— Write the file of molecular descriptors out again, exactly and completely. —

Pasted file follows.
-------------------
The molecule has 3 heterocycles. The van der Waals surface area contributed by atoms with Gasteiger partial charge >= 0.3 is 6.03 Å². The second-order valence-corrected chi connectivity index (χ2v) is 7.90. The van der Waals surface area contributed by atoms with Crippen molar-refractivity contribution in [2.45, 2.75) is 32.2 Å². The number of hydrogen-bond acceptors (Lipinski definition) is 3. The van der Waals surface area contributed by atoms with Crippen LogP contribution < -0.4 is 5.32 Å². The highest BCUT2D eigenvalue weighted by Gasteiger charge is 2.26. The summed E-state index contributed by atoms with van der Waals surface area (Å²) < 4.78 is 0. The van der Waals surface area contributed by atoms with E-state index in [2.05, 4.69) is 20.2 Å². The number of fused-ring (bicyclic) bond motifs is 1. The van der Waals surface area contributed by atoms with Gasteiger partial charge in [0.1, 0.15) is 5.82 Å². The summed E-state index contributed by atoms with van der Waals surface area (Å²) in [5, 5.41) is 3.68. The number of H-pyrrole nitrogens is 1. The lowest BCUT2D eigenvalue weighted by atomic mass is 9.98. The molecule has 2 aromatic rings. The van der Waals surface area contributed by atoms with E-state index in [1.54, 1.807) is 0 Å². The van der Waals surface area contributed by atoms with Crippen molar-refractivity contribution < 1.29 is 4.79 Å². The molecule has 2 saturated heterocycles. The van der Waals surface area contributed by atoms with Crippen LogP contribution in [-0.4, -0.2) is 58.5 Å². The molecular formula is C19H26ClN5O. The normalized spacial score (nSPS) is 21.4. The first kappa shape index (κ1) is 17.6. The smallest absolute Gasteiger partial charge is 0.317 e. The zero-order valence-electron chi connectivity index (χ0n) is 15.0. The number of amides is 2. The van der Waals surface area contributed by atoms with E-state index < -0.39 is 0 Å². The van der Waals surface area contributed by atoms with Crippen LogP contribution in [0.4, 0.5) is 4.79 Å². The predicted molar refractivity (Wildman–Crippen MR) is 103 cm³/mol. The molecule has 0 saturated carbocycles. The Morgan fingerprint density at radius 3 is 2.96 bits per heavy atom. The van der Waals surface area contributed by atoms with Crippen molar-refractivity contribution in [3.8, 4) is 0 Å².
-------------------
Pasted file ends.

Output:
The molecule has 3 heterocycles. The van der Waals surface area contributed by atoms with Gasteiger partial charge >= 0.3 is 6.03 Å². The second-order valence-corrected chi connectivity index (χ2v) is 7.90. The van der Waals surface area contributed by atoms with Crippen molar-refractivity contribution in [2.45, 2.75) is 32.2 Å². The number of hydrogen-bond acceptors (Lipinski definition) is 3. The van der Waals surface area contributed by atoms with Crippen LogP contribution < -0.4 is 5.32 Å². The highest BCUT2D eigenvalue weighted by Gasteiger charge is 2.26. The summed E-state index contributed by atoms with van der Waals surface area (Å²) < 4.78 is 0. The van der Waals surface area contributed by atoms with E-state index in [2.05, 4.69) is 20.2 Å². The number of fused-ring (bicyclic) bond motifs is 1. The van der Waals surface area contributed by atoms with Gasteiger partial charge in [0.1, 0.15) is 5.82 Å². The summed E-state index contributed by atoms with van der Waals surface area (Å²) in [5, 5.41) is 3.68. The number of H-pyrrole nitrogens is 1. The lowest BCUT2D eigenvalue weighted by atomic mass is 9.98. The molecule has 2 aromatic rings. The van der Waals surface area contributed by atoms with E-state index in [1.54, 1.807) is 0 Å². The van der Waals surface area contributed by atoms with Crippen molar-refractivity contribution < 1.29 is 4.79 Å². The molecule has 2 saturated heterocycles. The van der Waals surface area contributed by atoms with Crippen LogP contribution in [-0.4, -0.2) is 58.5 Å². The molecular formula is C19H26ClN5O. The normalized spacial score (nSPS) is 21.4. The first kappa shape index (κ1) is 17.6. The smallest absolute Gasteiger partial charge is 0.317 e. The zero-order valence-electron chi connectivity index (χ0n) is 15.0. The number of amides is 2. The van der Waals surface area contributed by atoms with E-state index < -0.39 is 0 Å². The van der Waals surface area contributed by atoms with Crippen LogP contribution in [0.4, 0.5) is 4.79 Å². The predicted molar refractivity (Wildman–Crippen MR) is 103 cm³/mol. The molecule has 0 saturated carbocycles. The Morgan fingerprint density at radius 3 is 2.96 bits per heavy atom. The van der Waals surface area contributed by atoms with Crippen molar-refractivity contribution in [3.8, 4) is 0 Å².